CONSUMER PRIVACY AND SECURITY RESOURCES
Your personal information is valuable and you have the right to keep it private. Personal Information is not only the key to your financial identity, but also to your online identity. Knowing how to protect your information and your identity is a must in the 21st century. You have the right to know how to stop annoying unsolicited commercial messages, protect your children online, and reduce your risk of identity theft. This page contains articles, resources and websites to help protect consumer privacy and security.
Articles on Consumer Privacy and Security:
Fed up with unsolicited marketing telephone calls and mailings? This list contains the opt-outs that are useful for consumer privacy and security. This list is provided by the World Privacy Forum which is a nonprofit, non-partisan 501(C)(3) public interest research group with the aim to empower people with the knowledge, rights and tools they need to protect their consumer privacy and security and shape their digital lives.
In our volatile world, consumers are anxious to stay safe and well. The focus is on personal safety and that of loved ones. There is a greater leaning towards home and mobile cocooning. Consumers also experience hope, mixed with a tinge of distrust, in the promise of artificial intelligence and tech to keep us from harm in an uncertain world.
Resources on Consumer Privacy and Security:
The most popular program run by the U.S. Federal Trade Commission (FTC), it promotes consumer privacy by allowing consumers to list their telephone numbers they don’t want called by telemarketers. Telemarketers are required by the FTC to check with the Do Not Call Registry before they institute telemarketing campaigns. It may take up to 30 days after registering on the Do Not Call Registry for telemarketers to update their lists and the calls to stop. The Do Not Call Registry does not apply to non-profit or political organizations. The FTC aggressively protects consumer privacy by enforcing the Do Not Call Registry and has levied penalties against telemarketers in excess of $300 million.
Your credit report should contain only accurate information as it is the basis for so many important life decisions such as buying a home, car, getting a loan or securing employment. The Fair Credit Reporting Act (FCRA) requires each of the nationwide credit reporting companies — Equifax, Experian, and TransUnion — to provide you with a free copy of your credit report, at your request, once every 12 months. The FCRA promotes the accuracy and privacy of information in the files of the nation’s credit reporting companies. A credit report includes information on where you live, how you pay your bills, and whether you’ve been sued or have filed for bankruptcy. This is critical consumer privacy information. Nationwide credit reporting companies sell the information in your report to creditors, insurers, employers, and other businesses that use it to evaluate your applications for credit, insurance, employment, or renting a home.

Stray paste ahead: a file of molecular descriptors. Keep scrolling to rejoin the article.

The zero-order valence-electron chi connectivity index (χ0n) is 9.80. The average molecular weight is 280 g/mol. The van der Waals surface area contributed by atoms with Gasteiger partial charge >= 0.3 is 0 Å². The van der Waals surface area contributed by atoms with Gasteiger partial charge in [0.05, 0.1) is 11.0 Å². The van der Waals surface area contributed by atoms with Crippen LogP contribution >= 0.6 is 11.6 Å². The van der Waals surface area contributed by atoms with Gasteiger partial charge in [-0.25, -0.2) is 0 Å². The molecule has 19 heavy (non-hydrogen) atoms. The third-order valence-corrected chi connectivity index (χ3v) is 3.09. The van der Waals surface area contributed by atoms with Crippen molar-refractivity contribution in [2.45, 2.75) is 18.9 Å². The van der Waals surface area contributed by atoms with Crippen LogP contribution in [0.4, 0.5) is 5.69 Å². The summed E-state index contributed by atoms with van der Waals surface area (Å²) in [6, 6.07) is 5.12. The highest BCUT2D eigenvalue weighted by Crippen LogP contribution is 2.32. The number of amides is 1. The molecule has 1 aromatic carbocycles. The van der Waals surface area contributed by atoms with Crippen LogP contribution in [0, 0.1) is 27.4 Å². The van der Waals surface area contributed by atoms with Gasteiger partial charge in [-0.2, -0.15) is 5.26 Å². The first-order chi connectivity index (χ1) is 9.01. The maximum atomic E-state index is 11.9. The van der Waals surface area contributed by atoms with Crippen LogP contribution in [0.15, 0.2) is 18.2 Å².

Here are resources to help you talk to your children about their experiences and behaviors online as well as resources to protect your children’s online activities. Topics addressed include: Cyberbullying; Kids’ Online Safety; Kids and Computer Security; Phishing; P2P File-Sharing; Kids and Mobile Phones; Kids and Socializing Online; Kids and Virtual Worlds; Kids and Safe Texting; Video Games; Parental Controls, Rights and Children’s Online Privacy Protection Act (COPPA).
This is a valuable resource if you believe someone has stolen your identify. It’s important to act quickly. Here’s an overview of your rights when recovering from identity theft. If someone is using your information to open new accounts or make purchases, report it and get help. If someone steals your identity, you have the right to: create an FTC Identity Theft Report; place a 90-day initial fraud alert on your credit report; place a seven-year extended fraud alert on your credit report; get free copies of your credit report; get fraudulent information removed (or “blocked”) from your credit report; dispute fraudulent or inaccurate information on your credit report; stop creditors and debt collectors from reporting fraudulent accounts; get copies of documents related to the identity theft; and stop a debt collector from contacting you.
Fake identities, red herrings and open wifi networks: The puzzle game ENTER – IT Security Game tests your feel for digital loopholes.
Your route leads through various stations, where you collect information, to an anniversary celebration at the headquarters of ‘Grandcorps’. Distract the party-goers and steal the biggest diamond in the world, the Lesedi La Rona! Use the employees’ carelessness and your technical expertise to trick information out of the service providers and come closer to the Grandcorps diamond, step by step. But be careful not to attract too much attention before your big coup – if the employees get too suspicious, your cover is blown!
Note: This game serves as an IT security awareness program and was made possible by the Swiss IT Leadership Forum. The game is public up to and including level 2. From level 3, players must identify themselves as members of a participating firm.
Websites on Consumer Privacy and Security:
The Federal Trade Commission is the primary U.S. watchdog agency for consumer privacy and protection. The FTC’s Bureau of Consumer Protection stops unfair, deceptive and fraudulent business practices by collecting complaints and conducting investigations, suing companies and people that break the law, developing rules to maintain a fair marketplace, and educating consumers and businesses about their rights and responsibilities.
Find your state’s consumer protection offices tasked with consumer privacy and security issues.